Vasopressin as an alternative to norepinephrine in the treatment of milrinone-induced hypotension

Jeffrey (Jeff) Gold, Suzanne Cullinane, Jonathan Chen, Mehmet C. Oz, Juan A. Oliver, Donald W. Landry

Research output: Contribution to journalArticle

55 Citations (Scopus)

Abstract

Objective: To determine whether vasopressin could be effective in treating the hypotension associated with phosphodiesterase III inhibition. Phosphodiesterase III inhibitors are cardiotonic agents that increase myocardial contractility and decrease vascular smooth muscle tone. The vasodilatory effect can be profound, and the resulting hypotension frequently requires the administration of catecholamine pressors. Design: Retrospective analysis of existing data. Setting: The medical or surgical intensive care unit of Columbia-Presbyterian Medical Center. Patients: Three consecutive patients receiving milrinone and requiring catecholamine pressors to maintain systolic arterial pressure of ≥90 mm Hg. Interventions: Vasopressin was administered to the three patients. Measurements and Main Results: Vasopressin (0.03-0.07 units/min) increased systolic arterial pressure from 90 ± 4.7 to 130 ± 2.3 mm Hg while reducing the administration of catecholamine pressors. Conclusions: Vasopressin at very low doses appears to be an effective vasopressor for milrinone-induced hypotension.

Original languageEnglish (US)
Pages (from-to)249-252
Number of pages4
JournalCritical Care Medicine
Volume28
Issue number1
StatePublished - 2000
Externally publishedYes

Fingerprint

Controlled Hypotension
Milrinone
Vasopressins
Norepinephrine
Type 3 Cyclic Nucleotide Phosphodiesterases
Catecholamines
Hypotension
Arterial Pressure
Blood Pressure
Cardiotonic Agents
Phosphodiesterase Inhibitors
Therapeutics
Critical Care
Vascular Smooth Muscle
Intensive Care Units

Keywords

  • Hypotension
  • Milrinone
  • Norepinephrine
  • Phosphodiesterase inhibitor
  • Vasopressin
  • Vasopressor

ASJC Scopus subject areas

  • Critical Care and Intensive Care Medicine

Cite this

Gold, J. J., Cullinane, S., Chen, J., Oz, M. C., Oliver, J. A., & Landry, D. W. (2000). Vasopressin as an alternative to norepinephrine in the treatment of milrinone-induced hypotension. Critical Care Medicine, 28(1), 249-252.

Vasopressin as an alternative to norepinephrine in the treatment of milrinone-induced hypotension. / Gold, Jeffrey (Jeff); Cullinane, Suzanne; Chen, Jonathan; Oz, Mehmet C.; Oliver, Juan A.; Landry, Donald W.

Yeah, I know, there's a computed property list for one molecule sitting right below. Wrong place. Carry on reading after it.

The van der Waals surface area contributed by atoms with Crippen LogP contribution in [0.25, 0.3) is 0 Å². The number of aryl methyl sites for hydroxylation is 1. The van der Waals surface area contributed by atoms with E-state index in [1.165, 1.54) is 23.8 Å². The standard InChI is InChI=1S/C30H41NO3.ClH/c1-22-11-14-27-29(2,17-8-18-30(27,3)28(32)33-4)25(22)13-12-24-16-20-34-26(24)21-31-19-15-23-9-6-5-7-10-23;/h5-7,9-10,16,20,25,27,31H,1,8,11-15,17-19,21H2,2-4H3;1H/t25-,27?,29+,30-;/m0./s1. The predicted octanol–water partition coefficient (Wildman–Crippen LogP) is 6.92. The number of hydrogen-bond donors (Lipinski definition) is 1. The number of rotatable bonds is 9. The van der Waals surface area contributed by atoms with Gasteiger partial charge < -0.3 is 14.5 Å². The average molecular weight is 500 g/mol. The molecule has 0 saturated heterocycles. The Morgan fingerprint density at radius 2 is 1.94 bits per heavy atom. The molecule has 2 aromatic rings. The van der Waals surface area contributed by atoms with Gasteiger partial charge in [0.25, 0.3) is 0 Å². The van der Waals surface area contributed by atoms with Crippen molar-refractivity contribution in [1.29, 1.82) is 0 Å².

In: Critical Care Medicine, Vol. 28, No. 1, 2000, p. 249-252.

Research output: Contribution to journalArticle

Gold, JJ, Cullinane, S, Chen, J, Oz, MC, Oliver, JA & Landry, DW 2000, 'Vasopressin as an alternative to norepinephrine in the treatment of milrinone-induced hypotension', Critical Care Medicine, vol. 28, no. 1, pp. 249-252.
Gold, Jeffrey (Jeff) ; Cullinane, Suzanne ; Chen, Jonathan ; Oz, Mehmet C. ; Oliver, Juan A. ; Landry, Donald W. / Vasopressin as an alternative to norepinephrine in the treatment of milrinone-induced hypotension. In: Critical Care Medicine. 2000 ; Vol. 28, No. 1. pp. 249-252.
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AB - Objective: To determine whether vasopressin could be effective in treating the hypotension associated with phosphodiesterase III inhibition. Phosphodiesterase III inhibitors are cardiotonic agents that increase myocardial contractility and decrease vascular smooth muscle tone. The vasodilatory effect can be profound, and the resulting hypotension frequently requires the administration of catecholamine pressors. Design: Retrospective analysis of existing data. Setting: The medical or surgical intensive care unit of Columbia-Presbyterian Medical Center. Patients: Three consecutive patients receiving milrinone and requiring catecholamine pressors to maintain systolic arterial pressure of ≥90 mm Hg. Interventions: Vasopressin was administered to the three patients. Measurements and Main Results: Vasopressin (0.03-0.07 units/min) increased systolic arterial pressure from 90 ± 4.7 to 130 ± 2.3 mm Hg while reducing the administration of catecholamine pressors. Conclusions: Vasopressin at very low doses appears to be an effective vasopressor for milrinone-induced hypotension.

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